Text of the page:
Facing elimination against a county rival, the Pigeon Forge softball team let its opponent make the mistakes.
The Pigeon Forge baseball team didn’t repeat as district champs on Monday but at least the Tigers are still playing.
Two Pigeon Forge boys proved they’re the dominant force in District 3-A/AA singles tennis.
It was the definition of a marquee matchup.
Pigeon Forge got a reminder on Thursday of just how tough it is to win in May.
Sevier County cruised to an 11-6 victory over Morristown-East in a District 2-AAA tournament opener at Cliff Davis Field on Friday night.
Seymour survived a shaky fourth inning in an otherwise dominant 8-2 first-round District 2-AAA tournament win over the Cherokee Chiefs at Cliff Davis Field on Friday night.
Dylan Cox already let one chance to clinch Seymour’s first District 2-AAA boys tennis title slip away on Friday.
Fulton gave defending state champion Pigeon Forge a scare but the Tigers scored six runs over their last nine outs to put away the Falcons, 10-4, in the District 3-AA tournament opener for both teams.
The last two months have all built up to this.
Eddie McCandless figured Kathie O’Neill had quit.
Mired in a tight district battle with Fulton, Pigeon Forge pitcher Jessie Sharp ran to the dugout ready to fire up her teammates.
Victoria Nelson spent her Sunday riding 12 hours in a car back from the beach. A day later, the Seymour junior won four events at the county track and field championships.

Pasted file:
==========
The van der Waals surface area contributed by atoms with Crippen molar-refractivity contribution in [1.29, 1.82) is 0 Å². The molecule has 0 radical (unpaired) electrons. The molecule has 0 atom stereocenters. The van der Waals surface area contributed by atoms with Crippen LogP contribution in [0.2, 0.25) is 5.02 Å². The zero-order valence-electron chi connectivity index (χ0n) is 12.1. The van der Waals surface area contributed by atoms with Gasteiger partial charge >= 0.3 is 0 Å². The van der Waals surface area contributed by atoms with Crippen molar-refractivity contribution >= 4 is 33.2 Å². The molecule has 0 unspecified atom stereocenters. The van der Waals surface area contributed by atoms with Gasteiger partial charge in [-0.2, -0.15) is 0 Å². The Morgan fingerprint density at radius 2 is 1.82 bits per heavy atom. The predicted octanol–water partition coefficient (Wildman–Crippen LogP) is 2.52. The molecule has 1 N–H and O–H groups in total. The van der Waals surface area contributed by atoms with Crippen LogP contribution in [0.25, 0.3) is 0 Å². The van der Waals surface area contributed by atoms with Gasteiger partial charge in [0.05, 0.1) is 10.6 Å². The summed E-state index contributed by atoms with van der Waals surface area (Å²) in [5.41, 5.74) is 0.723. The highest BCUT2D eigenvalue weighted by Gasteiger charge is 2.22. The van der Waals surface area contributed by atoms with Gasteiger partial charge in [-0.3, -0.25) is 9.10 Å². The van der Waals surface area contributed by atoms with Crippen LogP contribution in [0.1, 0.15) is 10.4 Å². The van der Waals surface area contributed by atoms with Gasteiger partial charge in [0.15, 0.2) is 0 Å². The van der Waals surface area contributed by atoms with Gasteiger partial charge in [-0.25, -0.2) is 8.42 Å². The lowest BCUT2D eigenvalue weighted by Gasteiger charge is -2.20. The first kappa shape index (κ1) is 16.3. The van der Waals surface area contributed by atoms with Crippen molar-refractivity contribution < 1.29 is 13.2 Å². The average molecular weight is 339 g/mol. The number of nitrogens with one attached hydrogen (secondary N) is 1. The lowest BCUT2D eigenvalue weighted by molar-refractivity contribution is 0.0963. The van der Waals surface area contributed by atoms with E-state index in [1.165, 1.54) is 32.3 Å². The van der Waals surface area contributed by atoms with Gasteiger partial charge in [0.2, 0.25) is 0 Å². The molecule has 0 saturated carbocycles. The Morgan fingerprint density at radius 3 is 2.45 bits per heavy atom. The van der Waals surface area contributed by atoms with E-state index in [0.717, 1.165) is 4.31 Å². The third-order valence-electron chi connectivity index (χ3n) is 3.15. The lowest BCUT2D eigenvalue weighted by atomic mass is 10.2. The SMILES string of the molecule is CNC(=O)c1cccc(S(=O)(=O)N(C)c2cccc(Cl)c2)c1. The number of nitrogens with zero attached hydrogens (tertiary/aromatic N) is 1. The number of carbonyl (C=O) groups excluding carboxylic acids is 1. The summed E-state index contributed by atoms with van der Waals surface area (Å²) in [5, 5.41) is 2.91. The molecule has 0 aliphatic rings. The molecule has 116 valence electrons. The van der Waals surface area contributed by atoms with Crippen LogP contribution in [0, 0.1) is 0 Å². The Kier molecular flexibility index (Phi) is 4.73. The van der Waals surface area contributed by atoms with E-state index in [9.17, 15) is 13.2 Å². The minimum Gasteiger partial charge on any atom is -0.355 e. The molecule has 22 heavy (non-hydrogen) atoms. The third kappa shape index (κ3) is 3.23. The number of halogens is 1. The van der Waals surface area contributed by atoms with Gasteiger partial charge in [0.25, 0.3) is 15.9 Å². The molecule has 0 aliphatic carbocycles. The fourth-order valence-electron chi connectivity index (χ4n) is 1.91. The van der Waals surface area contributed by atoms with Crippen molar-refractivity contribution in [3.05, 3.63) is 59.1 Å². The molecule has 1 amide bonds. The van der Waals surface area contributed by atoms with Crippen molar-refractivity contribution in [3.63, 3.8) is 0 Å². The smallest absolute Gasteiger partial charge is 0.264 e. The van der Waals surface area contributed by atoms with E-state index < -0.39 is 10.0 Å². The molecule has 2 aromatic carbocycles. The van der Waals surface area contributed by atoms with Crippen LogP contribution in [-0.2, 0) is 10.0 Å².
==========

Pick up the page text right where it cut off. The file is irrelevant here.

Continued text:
This wasn’t looking good for the Pigeon Forge softball team.
There have been a couple times this spring that the Sevier County baseball team could’ve let its season get out of hand.
Some costly mistakes and timely hitting from Halls doomed Gatlinburg-Pittman’s baseball team on Tuesday.
Seymour baseball coach Scott Norman said rival Sevier County simply won all the big battles with runners in scoring position.
How does Miranda Duncan stay so stoic in the circle?
Koleman Roach’s lead-off homer in the top of the eighth lifted Pigeon Forge to a 2-1 victory over district rival Carter on Friday.
Seymour's bats weren't very warm as the weather cooled off under cloudy skies in the Lady Eagles' third game of the day at the Maryville Classic softball tournament in Blount Countyon Friday afternoon.
When the whistle blew at Hammonds Stadium, Will King’s fourth-minute goal was the only tally on the scoreboard.
Seymour’s softball team needed four runs to beat rival South-Doyle earlier this week.
When Ben Huskey sat down between his parents on Wednesday and signed his national letter of intent, he sealed a deal that seemed improbable a year ago.
The realization of one vision may just be the beginning at The King’s Academy.
It was a name high school and college coaches weren’t familiar with before November.